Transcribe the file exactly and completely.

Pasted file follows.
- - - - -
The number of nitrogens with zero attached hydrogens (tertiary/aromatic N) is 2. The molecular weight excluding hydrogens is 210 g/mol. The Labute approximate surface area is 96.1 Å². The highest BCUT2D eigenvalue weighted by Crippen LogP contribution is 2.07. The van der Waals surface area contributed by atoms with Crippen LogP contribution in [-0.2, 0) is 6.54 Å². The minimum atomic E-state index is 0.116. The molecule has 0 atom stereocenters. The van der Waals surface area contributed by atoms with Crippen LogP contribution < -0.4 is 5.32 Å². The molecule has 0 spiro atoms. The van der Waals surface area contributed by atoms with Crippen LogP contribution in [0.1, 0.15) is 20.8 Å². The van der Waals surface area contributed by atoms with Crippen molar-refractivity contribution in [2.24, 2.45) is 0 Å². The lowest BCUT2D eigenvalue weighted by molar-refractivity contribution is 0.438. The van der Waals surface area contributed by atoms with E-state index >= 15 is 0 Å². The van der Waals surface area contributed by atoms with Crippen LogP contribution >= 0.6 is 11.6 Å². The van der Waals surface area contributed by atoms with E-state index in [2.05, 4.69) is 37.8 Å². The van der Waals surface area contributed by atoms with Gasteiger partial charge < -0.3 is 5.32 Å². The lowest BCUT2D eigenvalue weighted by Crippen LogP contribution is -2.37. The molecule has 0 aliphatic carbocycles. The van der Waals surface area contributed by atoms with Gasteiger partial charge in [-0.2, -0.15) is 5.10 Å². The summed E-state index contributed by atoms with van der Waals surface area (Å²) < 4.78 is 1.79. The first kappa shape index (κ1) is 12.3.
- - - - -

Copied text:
The number of nitrogens with zero attached hydrogens (tertiary/aromatic N) is 2. The molecular weight excluding hydrogens is 210 g/mol. The Labute approximate surface area is 96.1 Å². The highest BCUT2D eigenvalue weighted by Crippen LogP contribution is 2.07. The van der Waals surface area contributed by atoms with Crippen LogP contribution in [-0.2, 0) is 6.54 Å². The minimum atomic E-state index is 0.116. The molecule has 0 atom stereocenters. The van der Waals surface area contributed by atoms with Crippen LogP contribution < -0.4 is 5.32 Å². The molecule has 0 spiro atoms. The van der Waals surface area contributed by atoms with Crippen LogP contribution in [0.1, 0.15) is 20.8 Å². The van der Waals surface area contributed by atoms with Crippen molar-refractivity contribution in [2.24, 2.45) is 0 Å². The lowest BCUT2D eigenvalue weighted by molar-refractivity contribution is 0.438. The van der Waals surface area contributed by atoms with E-state index >= 15 is 0 Å². The van der Waals surface area contributed by atoms with Crippen LogP contribution >= 0.6 is 11.6 Å². The van der Waals surface area contributed by atoms with E-state index in [2.05, 4.69) is 37.8 Å². The van der Waals surface area contributed by atoms with Gasteiger partial charge < -0.3 is 5.32 Å². The lowest BCUT2D eigenvalue weighted by Crippen LogP contribution is -2.37. The molecule has 0 aliphatic carbocycles. The van der Waals surface area contributed by atoms with Gasteiger partial charge in [-0.2, -0.15) is 5.10 Å². The summed E-state index contributed by atoms with van der Waals surface area (Å²) < 4.78 is 1.79. The first kappa shape index (κ1) is 12.3.